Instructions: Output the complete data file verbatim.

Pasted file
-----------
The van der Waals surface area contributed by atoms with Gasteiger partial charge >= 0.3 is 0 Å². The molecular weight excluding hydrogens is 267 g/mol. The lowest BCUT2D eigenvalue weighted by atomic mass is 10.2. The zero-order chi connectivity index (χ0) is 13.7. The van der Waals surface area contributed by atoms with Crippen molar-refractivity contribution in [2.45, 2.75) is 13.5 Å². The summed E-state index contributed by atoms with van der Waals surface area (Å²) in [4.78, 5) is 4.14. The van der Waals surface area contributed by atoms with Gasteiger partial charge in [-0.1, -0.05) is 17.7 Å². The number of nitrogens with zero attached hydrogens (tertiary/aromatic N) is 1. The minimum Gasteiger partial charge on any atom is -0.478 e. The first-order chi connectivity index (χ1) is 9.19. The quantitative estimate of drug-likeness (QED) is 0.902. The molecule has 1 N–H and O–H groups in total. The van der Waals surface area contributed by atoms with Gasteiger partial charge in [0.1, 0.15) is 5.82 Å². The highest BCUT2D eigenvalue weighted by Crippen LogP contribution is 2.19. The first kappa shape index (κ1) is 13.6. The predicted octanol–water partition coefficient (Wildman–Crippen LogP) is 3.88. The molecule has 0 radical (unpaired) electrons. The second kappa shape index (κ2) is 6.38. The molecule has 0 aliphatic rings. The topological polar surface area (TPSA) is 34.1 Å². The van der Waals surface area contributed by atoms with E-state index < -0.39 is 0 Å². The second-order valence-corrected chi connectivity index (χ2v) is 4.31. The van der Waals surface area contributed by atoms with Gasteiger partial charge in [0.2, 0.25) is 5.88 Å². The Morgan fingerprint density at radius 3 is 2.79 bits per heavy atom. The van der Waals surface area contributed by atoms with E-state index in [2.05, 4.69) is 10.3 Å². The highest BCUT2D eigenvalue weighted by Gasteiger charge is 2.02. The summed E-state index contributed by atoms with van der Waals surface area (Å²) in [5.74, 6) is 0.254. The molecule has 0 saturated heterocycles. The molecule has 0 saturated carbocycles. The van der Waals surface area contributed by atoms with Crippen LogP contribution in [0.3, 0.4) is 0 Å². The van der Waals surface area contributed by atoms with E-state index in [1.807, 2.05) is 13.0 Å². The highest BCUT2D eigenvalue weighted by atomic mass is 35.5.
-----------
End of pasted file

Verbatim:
The van der Waals surface area contributed by atoms with Gasteiger partial charge >= 0.3 is 0 Å². The molecular weight excluding hydrogens is 267 g/mol. The lowest BCUT2D eigenvalue weighted by atomic mass is 10.2. The zero-order chi connectivity index (χ0) is 13.7. The van der Waals surface area contributed by atoms with Crippen molar-refractivity contribution in [2.45, 2.75) is 13.5 Å². The summed E-state index contributed by atoms with van der Waals surface area (Å²) in [4.78, 5) is 4.14. The van der Waals surface area contributed by atoms with Gasteiger partial charge in [-0.1, -0.05) is 17.7 Å². The number of nitrogens with zero attached hydrogens (tertiary/aromatic N) is 1. The minimum Gasteiger partial charge on any atom is -0.478 e. The first-order chi connectivity index (χ1) is 9.19. The quantitative estimate of drug-likeness (QED) is 0.902. The molecule has 1 N–H and O–H groups in total. The van der Waals surface area contributed by atoms with Gasteiger partial charge in [0.1, 0.15) is 5.82 Å². The highest BCUT2D eigenvalue weighted by Crippen LogP contribution is 2.19. The first kappa shape index (κ1) is 13.6. The predicted octanol–water partition coefficient (Wildman–Crippen LogP) is 3.88. The molecule has 0 radical (unpaired) electrons. The second kappa shape index (κ2) is 6.38. The molecule has 0 aliphatic rings. The topological polar surface area (TPSA) is 34.1 Å². The van der Waals surface area contributed by atoms with E-state index < -0.39 is 0 Å². The second-order valence-corrected chi connectivity index (χ2v) is 4.31. The van der Waals surface area contributed by atoms with Gasteiger partial charge in [0.2, 0.25) is 5.88 Å². The Morgan fingerprint density at radius 3 is 2.79 bits per heavy atom. The van der Waals surface area contributed by atoms with E-state index in [2.05, 4.69) is 10.3 Å². The highest BCUT2D eigenvalue weighted by Gasteiger charge is 2.02. The summed E-state index contributed by atoms with van der Waals surface area (Å²) in [5.74, 6) is 0.254. The molecule has 0 saturated heterocycles. The molecule has 0 saturated carbocycles. The van der Waals surface area contributed by atoms with Crippen LogP contribution in [0.3, 0.4) is 0 Å². The van der Waals surface area contributed by atoms with E-state index in [1.807, 2.05) is 13.0 Å². The highest BCUT2D eigenvalue weighted by atomic mass is 35.5.